The Government has announced that with effect from 2016/17 it will remove the tax credit that attaches to dividends and replace it with a new tax-free Dividend Allowance of £5,000 for all taxpayers. On dividends in excess of the Dividend Allowance, the dividend tax rates will change to 7.5% for basic rate taxpayers, 32.5% for higher rate taxpayers and 38.1% for additional rate taxpayers.

While the allowance will benefit those taxpayers with small portfolios, the new dividend tax rates are likely to mean an increased tax liability for the majority of taxpayers with dividend income in excess of £5,000. A basic rate taxpayer will never be any better off and will be worse off as soon as they have more than £5,000 of dividend income. A higher rate taxpayer will benefit if their dividend income is less than £21,667 but thereafter they will be worse off. An additional rate taxpayer will benefit if their dividend income is less than £25,250 but thereafter they will be worse off.

These changes will have an impact on owner-managed companies where historically they have been able to withdraw dividends within the basic rate band without incurring any personal income tax liability. The 7.5% tax charge on dividends will in future apply on dividends received in excess of £5,000.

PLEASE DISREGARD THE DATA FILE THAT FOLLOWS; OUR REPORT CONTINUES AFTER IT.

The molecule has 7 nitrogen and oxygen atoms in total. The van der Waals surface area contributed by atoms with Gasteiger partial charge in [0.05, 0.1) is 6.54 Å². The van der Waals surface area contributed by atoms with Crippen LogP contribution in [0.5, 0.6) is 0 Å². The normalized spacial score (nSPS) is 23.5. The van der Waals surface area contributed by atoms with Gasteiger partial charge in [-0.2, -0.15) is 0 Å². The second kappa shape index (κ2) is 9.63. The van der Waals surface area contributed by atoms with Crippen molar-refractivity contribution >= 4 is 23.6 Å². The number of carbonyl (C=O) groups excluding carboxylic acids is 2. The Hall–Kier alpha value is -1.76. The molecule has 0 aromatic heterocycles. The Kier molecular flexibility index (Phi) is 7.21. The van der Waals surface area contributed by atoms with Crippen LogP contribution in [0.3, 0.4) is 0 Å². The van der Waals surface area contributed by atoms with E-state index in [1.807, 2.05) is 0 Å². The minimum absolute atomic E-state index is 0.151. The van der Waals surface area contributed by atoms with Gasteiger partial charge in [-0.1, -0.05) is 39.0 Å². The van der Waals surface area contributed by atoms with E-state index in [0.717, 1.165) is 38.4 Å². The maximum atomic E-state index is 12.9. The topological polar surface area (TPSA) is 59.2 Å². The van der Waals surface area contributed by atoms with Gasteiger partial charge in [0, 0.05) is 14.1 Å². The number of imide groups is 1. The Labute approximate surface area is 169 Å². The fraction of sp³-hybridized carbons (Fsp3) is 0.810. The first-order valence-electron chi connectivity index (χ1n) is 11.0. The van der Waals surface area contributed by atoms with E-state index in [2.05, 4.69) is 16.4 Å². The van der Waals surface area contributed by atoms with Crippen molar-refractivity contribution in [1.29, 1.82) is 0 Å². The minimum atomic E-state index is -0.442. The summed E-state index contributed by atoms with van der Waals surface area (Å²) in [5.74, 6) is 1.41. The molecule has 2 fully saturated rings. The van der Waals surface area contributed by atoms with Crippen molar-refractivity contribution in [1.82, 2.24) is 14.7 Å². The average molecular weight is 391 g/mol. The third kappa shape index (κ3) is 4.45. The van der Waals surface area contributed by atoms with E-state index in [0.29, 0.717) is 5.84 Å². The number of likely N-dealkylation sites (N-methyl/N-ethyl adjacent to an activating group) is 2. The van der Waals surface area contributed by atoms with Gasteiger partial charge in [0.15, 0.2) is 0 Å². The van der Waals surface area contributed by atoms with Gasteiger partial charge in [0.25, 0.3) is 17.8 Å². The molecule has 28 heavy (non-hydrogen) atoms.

Landlords/Buy-to-let Investors

Landlords currently are able to obtain full income tax relief on the interest paid on any loan used to acquire rental property. However, over the fours year starting in April 2017 the Government will phase in a restriction until relief is only available at the basic rate of tax.  This will increase the tax liability for landlords who are liable at the higher and additional rates of tax. 

Landlords who let their property furnished are currently allowed a “wear and tear allowance” of 10% of the rents received whether or not they actually incur expenditure. From April 2016, the Government will replace this allowance with a new relief that allows all residential landlords to deduct the actual costs of replacing furnishings.